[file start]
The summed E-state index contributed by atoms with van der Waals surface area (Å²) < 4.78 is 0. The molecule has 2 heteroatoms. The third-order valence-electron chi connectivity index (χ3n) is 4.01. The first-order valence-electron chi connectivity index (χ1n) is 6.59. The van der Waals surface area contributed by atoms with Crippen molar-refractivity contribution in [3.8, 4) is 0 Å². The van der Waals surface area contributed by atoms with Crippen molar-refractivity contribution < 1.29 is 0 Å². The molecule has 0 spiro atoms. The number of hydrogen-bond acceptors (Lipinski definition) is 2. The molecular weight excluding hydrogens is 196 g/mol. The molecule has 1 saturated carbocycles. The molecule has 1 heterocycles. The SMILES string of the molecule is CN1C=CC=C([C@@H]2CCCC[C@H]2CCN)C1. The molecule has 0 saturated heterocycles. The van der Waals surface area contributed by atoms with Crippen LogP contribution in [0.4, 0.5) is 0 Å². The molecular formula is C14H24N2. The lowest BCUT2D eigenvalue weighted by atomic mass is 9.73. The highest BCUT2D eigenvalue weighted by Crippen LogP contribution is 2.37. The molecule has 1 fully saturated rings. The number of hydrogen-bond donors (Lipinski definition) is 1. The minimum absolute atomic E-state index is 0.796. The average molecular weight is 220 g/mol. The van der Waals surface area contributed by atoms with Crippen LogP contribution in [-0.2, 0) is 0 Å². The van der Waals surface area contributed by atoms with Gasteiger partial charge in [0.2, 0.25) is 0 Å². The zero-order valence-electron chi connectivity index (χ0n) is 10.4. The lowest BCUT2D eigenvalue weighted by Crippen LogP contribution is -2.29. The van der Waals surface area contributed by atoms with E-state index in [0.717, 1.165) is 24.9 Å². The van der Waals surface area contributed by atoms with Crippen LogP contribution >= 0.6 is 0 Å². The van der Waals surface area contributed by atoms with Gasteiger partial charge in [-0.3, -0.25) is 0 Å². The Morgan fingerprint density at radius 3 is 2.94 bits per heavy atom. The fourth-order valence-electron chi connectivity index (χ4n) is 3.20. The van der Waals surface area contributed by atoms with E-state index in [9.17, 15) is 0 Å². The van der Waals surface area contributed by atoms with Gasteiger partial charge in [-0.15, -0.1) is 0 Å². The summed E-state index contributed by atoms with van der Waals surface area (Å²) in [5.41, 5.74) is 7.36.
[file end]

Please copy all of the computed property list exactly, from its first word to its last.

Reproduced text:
The summed E-state index contributed by atoms with van der Waals surface area (Å²) < 4.78 is 0. The molecule has 2 heteroatoms. The third-order valence-electron chi connectivity index (χ3n) is 4.01. The first-order valence-electron chi connectivity index (χ1n) is 6.59. The van der Waals surface area contributed by atoms with Crippen molar-refractivity contribution in [3.8, 4) is 0 Å². The van der Waals surface area contributed by atoms with Crippen molar-refractivity contribution < 1.29 is 0 Å². The molecule has 0 spiro atoms. The number of hydrogen-bond acceptors (Lipinski definition) is 2. The molecular weight excluding hydrogens is 196 g/mol. The molecule has 1 saturated carbocycles. The molecule has 1 heterocycles. The SMILES string of the molecule is CN1C=CC=C([C@@H]2CCCC[C@H]2CCN)C1. The molecule has 0 saturated heterocycles. The van der Waals surface area contributed by atoms with Crippen LogP contribution in [0.4, 0.5) is 0 Å². The molecular formula is C14H24N2. The lowest BCUT2D eigenvalue weighted by atomic mass is 9.73. The highest BCUT2D eigenvalue weighted by Crippen LogP contribution is 2.37. The molecule has 1 fully saturated rings. The number of hydrogen-bond donors (Lipinski definition) is 1. The minimum absolute atomic E-state index is 0.796. The average molecular weight is 220 g/mol. The van der Waals surface area contributed by atoms with Crippen LogP contribution in [-0.2, 0) is 0 Å². The van der Waals surface area contributed by atoms with Gasteiger partial charge in [0.2, 0.25) is 0 Å². The zero-order valence-electron chi connectivity index (χ0n) is 10.4. The lowest BCUT2D eigenvalue weighted by Crippen LogP contribution is -2.29. The van der Waals surface area contributed by atoms with E-state index in [0.717, 1.165) is 24.9 Å². The van der Waals surface area contributed by atoms with Crippen LogP contribution >= 0.6 is 0 Å². The van der Waals surface area contributed by atoms with Gasteiger partial charge in [-0.3, -0.25) is 0 Å². The Morgan fingerprint density at radius 3 is 2.94 bits per heavy atom. The fourth-order valence-electron chi connectivity index (χ4n) is 3.20. The van der Waals surface area contributed by atoms with E-state index in [9.17, 15) is 0 Å². The van der Waals surface area contributed by atoms with Gasteiger partial charge in [-0.15, -0.1) is 0 Å². The summed E-state index contributed by atoms with van der Waals surface area (Å²) in [5.41, 5.74) is 7.36.